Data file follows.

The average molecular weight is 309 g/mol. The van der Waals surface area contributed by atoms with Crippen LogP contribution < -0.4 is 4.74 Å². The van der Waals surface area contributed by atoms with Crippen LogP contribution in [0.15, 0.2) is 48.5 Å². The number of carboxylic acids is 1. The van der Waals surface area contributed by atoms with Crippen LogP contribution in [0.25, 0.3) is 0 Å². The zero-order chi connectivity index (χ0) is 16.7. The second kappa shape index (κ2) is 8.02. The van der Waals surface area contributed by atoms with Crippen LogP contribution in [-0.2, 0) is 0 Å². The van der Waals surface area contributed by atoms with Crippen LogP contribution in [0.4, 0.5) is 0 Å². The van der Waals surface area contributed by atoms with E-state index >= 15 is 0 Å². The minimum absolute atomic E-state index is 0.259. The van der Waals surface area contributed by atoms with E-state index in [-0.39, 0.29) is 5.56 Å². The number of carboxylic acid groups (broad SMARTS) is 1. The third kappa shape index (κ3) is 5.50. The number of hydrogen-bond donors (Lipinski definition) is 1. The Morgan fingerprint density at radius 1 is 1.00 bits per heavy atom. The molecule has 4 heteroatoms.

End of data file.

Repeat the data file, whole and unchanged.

The average molecular weight is 309 g/mol. The van der Waals surface area contributed by atoms with Crippen LogP contribution < -0.4 is 4.74 Å². The van der Waals surface area contributed by atoms with Crippen LogP contribution in [0.15, 0.2) is 48.5 Å². The number of carboxylic acids is 1. The van der Waals surface area contributed by atoms with Crippen LogP contribution in [0.25, 0.3) is 0 Å². The zero-order chi connectivity index (χ0) is 16.7. The second kappa shape index (κ2) is 8.02. The van der Waals surface area contributed by atoms with Crippen LogP contribution in [-0.2, 0) is 0 Å². The van der Waals surface area contributed by atoms with Crippen LogP contribution in [0.4, 0.5) is 0 Å². The van der Waals surface area contributed by atoms with E-state index >= 15 is 0 Å². The minimum absolute atomic E-state index is 0.259. The van der Waals surface area contributed by atoms with E-state index in [-0.39, 0.29) is 5.56 Å². The number of carboxylic acid groups (broad SMARTS) is 1. The third kappa shape index (κ3) is 5.50. The number of hydrogen-bond donors (Lipinski definition) is 1. The Morgan fingerprint density at radius 1 is 1.00 bits per heavy atom. The molecule has 4 heteroatoms.